- The Washington Times - Tuesday, September 29, 2020

Money doesn’t grow on trees, as most average Americans have learned during the era of COVID-19. And it doesn’t matter whether the tree is growing in Brooklyn, burning in California or standing tall in a cul-de-sac in suburban Virginia or Maryland.

It all comes down to the third R of “reading, ‘riting and ‘rithmetic.” The fundamental equation 1 + 1 = 2 still applies.

And the Washington Metropolitan Area Transit Authority refuses to do the math.

Recently, the transit agency raised the specter of $200 million in spending cuts if Metrorail revenue, which typically covers 28% of the budget, doesn’t rise to the bean-counting occasion by the end of the December.

In preparation for the chopping block, Metro is pondering laying off or furloughing 1,700 employees, and ending Metrorail service at 9 p.m. instead of 11 p.m. Sunday through Thursday, among other things. Quelle horreur!

The downside? As soon as happy-hour folks sip the last drop of their whiskey, they will have to head home. Bother, bother.

Does this mean that bus and rail riders would have to actually pay as they go, just like other commuters and motorists who use Northern Virginia toll roads?

Does it mean that taxpayers who live in three separate jurisdictions — the District, Maryland and Virginia — would no longer pay local, state and federal taxes to cover Metro subsidies so that schoolchildren, young adults and Metro workers can ride Metrobus for free?

Nah. Let’s try a 1 + 1 = 3 formula. Metro is a mass transit convenience for taxpayers who actually live and work in the nation’s capital but claim legal residency nowhere near the Beltway. In fact, many of them even vote in their IRS-claimed “home state.”

Aha, and then there’s this: It’s presidential election season. So Metro can depend on Democratic nominee Joseph R. Biden and House Speaker Nancy Pelosi to raise everyone’s taxes to pay for Metro, a huuuuge convenience for lobbyists and federal workers, including those who work in the White House and Congress.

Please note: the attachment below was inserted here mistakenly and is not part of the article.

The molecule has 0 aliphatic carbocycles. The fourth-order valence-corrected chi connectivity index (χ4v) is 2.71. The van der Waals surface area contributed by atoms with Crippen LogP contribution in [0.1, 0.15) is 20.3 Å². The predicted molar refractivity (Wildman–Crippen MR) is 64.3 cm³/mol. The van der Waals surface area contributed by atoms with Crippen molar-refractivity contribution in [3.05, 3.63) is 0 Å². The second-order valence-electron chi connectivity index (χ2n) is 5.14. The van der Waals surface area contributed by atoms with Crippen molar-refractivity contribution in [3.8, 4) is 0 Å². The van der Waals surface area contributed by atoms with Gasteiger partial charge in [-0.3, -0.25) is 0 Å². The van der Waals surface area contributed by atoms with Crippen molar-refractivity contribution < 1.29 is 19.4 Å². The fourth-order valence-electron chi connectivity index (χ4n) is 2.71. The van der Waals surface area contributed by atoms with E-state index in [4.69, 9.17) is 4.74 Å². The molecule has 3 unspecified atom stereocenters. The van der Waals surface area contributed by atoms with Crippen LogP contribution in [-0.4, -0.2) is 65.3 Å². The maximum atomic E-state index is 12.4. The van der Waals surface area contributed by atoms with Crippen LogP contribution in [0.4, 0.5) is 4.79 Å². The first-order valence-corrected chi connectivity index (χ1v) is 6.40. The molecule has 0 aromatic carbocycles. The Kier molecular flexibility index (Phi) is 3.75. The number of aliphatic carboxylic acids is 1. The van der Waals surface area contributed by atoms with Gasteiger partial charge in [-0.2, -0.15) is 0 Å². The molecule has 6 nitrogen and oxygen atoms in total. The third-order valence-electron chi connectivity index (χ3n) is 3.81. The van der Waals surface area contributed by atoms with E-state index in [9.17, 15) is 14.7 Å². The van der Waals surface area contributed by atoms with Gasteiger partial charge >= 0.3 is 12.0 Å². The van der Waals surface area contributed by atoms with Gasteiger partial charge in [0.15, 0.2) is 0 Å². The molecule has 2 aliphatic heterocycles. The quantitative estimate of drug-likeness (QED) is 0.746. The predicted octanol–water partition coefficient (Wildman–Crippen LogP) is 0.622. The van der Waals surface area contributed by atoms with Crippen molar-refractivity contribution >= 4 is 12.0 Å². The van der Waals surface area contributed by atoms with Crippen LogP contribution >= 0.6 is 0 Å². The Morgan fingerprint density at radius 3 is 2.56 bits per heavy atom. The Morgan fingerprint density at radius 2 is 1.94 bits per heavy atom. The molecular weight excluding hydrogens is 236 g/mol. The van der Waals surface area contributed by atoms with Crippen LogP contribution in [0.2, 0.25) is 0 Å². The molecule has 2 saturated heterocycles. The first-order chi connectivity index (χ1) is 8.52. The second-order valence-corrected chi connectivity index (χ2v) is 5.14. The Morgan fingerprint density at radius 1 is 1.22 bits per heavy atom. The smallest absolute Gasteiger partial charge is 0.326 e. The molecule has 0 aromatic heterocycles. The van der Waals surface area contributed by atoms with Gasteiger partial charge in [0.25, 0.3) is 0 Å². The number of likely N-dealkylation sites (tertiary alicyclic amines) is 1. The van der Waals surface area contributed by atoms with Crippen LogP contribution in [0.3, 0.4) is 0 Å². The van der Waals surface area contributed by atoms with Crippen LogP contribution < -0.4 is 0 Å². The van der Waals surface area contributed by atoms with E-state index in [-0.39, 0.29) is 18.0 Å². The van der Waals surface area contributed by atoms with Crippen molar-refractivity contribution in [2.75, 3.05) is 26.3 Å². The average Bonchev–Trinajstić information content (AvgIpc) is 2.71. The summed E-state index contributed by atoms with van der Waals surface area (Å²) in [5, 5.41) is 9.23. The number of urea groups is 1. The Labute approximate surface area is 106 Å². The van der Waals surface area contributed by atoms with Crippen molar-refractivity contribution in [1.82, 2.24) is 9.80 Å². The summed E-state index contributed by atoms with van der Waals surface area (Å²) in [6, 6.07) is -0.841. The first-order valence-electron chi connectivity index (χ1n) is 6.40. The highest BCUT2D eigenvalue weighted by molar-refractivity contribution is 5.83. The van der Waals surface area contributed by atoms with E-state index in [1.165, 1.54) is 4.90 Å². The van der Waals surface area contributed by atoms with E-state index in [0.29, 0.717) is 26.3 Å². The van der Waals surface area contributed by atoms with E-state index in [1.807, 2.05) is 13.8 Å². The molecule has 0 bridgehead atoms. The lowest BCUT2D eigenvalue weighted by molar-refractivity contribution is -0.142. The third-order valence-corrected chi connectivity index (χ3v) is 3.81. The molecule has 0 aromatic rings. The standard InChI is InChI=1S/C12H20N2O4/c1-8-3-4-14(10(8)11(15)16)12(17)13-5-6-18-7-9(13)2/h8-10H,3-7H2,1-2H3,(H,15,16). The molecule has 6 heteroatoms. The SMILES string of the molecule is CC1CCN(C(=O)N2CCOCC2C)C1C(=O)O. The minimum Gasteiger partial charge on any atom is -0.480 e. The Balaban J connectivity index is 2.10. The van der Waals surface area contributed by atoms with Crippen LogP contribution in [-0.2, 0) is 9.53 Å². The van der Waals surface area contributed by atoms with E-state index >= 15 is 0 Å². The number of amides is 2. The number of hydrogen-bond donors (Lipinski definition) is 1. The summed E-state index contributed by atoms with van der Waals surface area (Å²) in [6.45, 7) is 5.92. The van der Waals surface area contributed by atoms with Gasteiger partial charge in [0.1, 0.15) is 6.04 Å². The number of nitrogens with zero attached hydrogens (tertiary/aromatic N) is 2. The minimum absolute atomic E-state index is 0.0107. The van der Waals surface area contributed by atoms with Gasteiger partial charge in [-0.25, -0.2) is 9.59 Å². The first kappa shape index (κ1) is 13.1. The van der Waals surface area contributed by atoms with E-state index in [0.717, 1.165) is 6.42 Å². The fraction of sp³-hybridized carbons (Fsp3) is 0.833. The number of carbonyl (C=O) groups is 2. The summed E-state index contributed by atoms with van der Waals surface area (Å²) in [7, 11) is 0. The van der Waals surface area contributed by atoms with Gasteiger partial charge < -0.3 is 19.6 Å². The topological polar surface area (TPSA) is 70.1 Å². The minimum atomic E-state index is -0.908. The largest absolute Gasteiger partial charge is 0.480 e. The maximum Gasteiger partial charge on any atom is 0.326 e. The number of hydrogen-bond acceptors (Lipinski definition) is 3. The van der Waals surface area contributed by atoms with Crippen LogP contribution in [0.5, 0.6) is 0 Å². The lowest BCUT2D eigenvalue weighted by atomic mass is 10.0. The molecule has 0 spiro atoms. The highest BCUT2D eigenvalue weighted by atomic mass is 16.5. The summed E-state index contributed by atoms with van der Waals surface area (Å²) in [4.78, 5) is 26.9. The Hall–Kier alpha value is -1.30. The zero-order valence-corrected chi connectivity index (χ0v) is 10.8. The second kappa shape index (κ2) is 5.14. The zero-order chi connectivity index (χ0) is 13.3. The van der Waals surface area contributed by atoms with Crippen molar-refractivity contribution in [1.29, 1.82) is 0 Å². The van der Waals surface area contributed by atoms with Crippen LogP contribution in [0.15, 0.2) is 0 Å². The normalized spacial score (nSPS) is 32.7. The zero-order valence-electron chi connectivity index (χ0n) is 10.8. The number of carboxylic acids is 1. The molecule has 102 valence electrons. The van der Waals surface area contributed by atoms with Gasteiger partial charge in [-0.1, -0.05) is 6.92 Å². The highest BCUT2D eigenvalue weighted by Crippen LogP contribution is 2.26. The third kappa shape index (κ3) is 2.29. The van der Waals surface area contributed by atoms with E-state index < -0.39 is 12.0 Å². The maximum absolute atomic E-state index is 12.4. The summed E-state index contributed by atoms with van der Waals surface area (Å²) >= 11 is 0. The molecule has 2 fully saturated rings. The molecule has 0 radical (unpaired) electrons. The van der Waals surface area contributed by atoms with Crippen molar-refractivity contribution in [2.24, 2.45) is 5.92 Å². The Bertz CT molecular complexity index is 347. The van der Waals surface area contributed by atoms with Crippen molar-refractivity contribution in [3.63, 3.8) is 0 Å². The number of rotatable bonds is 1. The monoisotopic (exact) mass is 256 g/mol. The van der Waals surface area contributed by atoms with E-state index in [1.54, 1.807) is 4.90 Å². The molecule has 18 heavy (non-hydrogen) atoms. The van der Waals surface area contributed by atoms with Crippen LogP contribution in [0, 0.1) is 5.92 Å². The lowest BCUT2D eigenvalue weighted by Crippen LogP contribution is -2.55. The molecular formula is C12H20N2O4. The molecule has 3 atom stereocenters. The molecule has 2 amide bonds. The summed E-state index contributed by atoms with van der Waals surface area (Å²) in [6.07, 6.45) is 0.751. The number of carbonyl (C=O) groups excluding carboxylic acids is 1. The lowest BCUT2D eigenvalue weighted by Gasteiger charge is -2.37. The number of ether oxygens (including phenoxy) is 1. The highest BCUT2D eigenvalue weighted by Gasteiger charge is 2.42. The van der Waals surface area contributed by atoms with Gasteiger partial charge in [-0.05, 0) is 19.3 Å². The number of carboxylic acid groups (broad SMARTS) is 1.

If the House has its way, the Senate will give a nod and President Biden, scratch that, President Trump will bless the newest coronavirus stimulus package, the HEROES Act, which was voted on Monday.

Said Metro General Manager Paul Wiedefeld: “Cutting service, shortening operating hours, laying off and furloughing workers — these all run counter to the strong recovery that everyone wants.”

Well, Mr. Wiedefeld, who doesn’t sound like he has high hopes of closing another spending gap, should look on the bright side. If push comes to shove, he could propose delaying some nonsafety-related capital projects and raising rail and bus fares, thus taking pressure off states and localities from considering, dare I even mention it, tax increases.

Metro officials aren’t scheduled to vote on a stopgap plan until November.

What’s certain is that Metro clearly needs a line-by-line budget review — or a Selma rail/bus-like boycott, if you will. Such a bean-counting audit will surely expose the red ink.

In the meantime, the coronavirus has unearthed a mathematical reality: Metro should brace for spending cuts ASAP.

Deborah Simmons can be contacted at dsimmons@washingtontimes.com.

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